Ultimately, the federal army overcame the Cristeros by combining reconcentration with a strong cavalry, better access to arms, and aircraft used to wreak "terror on Cristero soldiers and civilians alike" (71). General Gorostieta was killed in May 1929 and that same spring the government put down the Escobarista rebellion, which Cristeros had hoped would overthrow the government. Thereafter, "the Cristeros would face the most concerted Federal counteroffensive of the war" (77). Catholic bishops signed a peace accord (21 June 1929) and the Cristero military was disarmed—for Catholics, a bitter symbol of defeat.

In chapter 4, Lawrence turns to the lived experience of war on the home fronts. He makes good use here of the rich scholarship on the roots of Cristero allegiance; he cites the enduring anti-state culture of indigenous communities, religious fervor, hostility to federal land reform and education, and sheer opportunism. Ultimately, he concentrates on the particular characteristics of the Church in west-central Mexico, noting that the nine states with the highest density of priests per capita "form a near-perfect geography of the Cristero revolt" (93).

Especially interesting is the author's exploration of the social, political, and economic life of civilians within the "liberated zone"—on the Jalisco-Zacatecas border, which remained under sustained Cristero control. Here, Catholicism was openly practiced and alcohol and dancing were prohibited. Cristeros tried to implement mutualist societies, cheap credit, and a version of land reform; since they intensely opposed any threats to private property, these were not widely successful. There were, however, exceptions: Lawrence tells the fascinating tale of Bertie Johnson, a British owner of a 147,000-acre hacienda in Zacatecas that was taken over by Cristeros. When he appealed to the federal government and its agraristas for help, they refused, being "constitutionally opposed to the theory of large land holdings and … usually not well affected towards foreigners" (95). Within the liberated zone, residents paid a staggering 50-percent tax rate meant to help fund the war. In short, the liberated zone was no Catholic utopia for its residents.

Apart from underfunding, Cristero militants lacked arms—"always the weakest link on a … home front devoid of large-scale industry or secure ways of importing arms" (99). One wishes Lawrence had expanded his account to include more on arms smuggling, which was essential to Cristero militants and involved a network of Catholic partisans across Mexico as well as the logistical and financial aid of their US supporters.

Chapter 5 concerns the widespread effects of the Cristero war on noncombatants outside Cristero-held areas. Municipal budgets were badly strained in Zacatecas and other center-west states, especially those hosting reconcentrados. Civil vs. military tensions stoked conflict between soldiers and local police. The author briefly analyzes gender issues, examining both female militancy and violence against women; he notes that Cristero literature downplays women's agency, often portraying them as self-abnegating and even as martyrs (122).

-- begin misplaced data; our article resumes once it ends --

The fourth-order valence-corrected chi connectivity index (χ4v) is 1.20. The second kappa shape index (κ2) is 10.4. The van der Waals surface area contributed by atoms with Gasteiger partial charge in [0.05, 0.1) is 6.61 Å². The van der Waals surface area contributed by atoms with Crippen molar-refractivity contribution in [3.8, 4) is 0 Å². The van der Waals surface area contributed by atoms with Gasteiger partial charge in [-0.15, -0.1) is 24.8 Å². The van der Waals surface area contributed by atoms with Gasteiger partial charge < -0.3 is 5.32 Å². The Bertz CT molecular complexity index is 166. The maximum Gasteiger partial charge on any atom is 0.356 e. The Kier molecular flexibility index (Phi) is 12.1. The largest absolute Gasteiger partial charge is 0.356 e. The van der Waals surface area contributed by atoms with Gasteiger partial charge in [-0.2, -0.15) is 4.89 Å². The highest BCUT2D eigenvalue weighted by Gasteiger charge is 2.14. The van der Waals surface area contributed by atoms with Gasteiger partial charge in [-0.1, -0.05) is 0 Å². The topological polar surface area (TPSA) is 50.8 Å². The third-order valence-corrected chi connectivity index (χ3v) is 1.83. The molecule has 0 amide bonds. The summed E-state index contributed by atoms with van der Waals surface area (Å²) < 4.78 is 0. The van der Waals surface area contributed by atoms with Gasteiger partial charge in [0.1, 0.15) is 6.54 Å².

Lawrence investigates how federal anticlericalism was enacted on the ground, finding varying degrees of toleration of religion; in some places, people were killed for going to mass; in others, socialist schools were ransacked. Lawrence astutely observes that official anticlericalism was hard even for some agraristas to accept. In a 99-percent Catholic country, it is unsurprising that a type of "agrarista cultural Catholicism" thrived (117).

Regardless of such regional variations in religiosity and the lived experience of the war, "on a daily level the presence of troops disturbed local ways of life in ways which felt like an occupation" (134). For decades,

The Cristero War reverberated not just across the front lines of the centre-west but also across the government-held towns, cities and villages far from the scene of fighting. The civilian experience in Zacatecas supports the recent trend finding Mexico's post-revolutionary demilitarization process to have been longer and more partial than was claimed by historians writing at the peak of the PRIista ascendancy (136).

The signing of the peace accords in 1929 did not end the conflict. The Second Cristero War or La Segunda uprisings erupted and continued through the 1930s. Lawrence notes that a form of "cultural Cristiada persisted after 1940" (146) and helped shape Mexico's main conservative political party, the PAN (Partido Acción Nacional). More recently, the Catholic Church has reinvigorated the Cristero legacy by canonizing twenty-five martyrs of the Cristero war, fourteen of whom hailed from Jalisco.

In concluding, Mark Lawrence reminds us of the persistence of local memory in Zacatecas, with its "flourishing of streets and statues dedicated to such Catholic counter-symbols as Iturbide and the absence of the same for the revolutionary symbol of Benito Juárez" (140). His much needed military analysis of the Cristero War will engage and instruct scholars of west-central Mexico as well as military historians trying to understand why a seemingly minor religious war still resonates to this day.

[1] Viz., Spain's First Carlist War, 1833–40 (NY: Palgrave Macmillan, 2014) and The Spanish Civil Wars: A Comparative History of the First Carlist War and the Conflict of the 1930s (NY: Bloomsbury, 2017).

[2] E.g., For Greater Glory: The True Story of Cristiada, dir. Dean Wright (NewLand Films, 2012).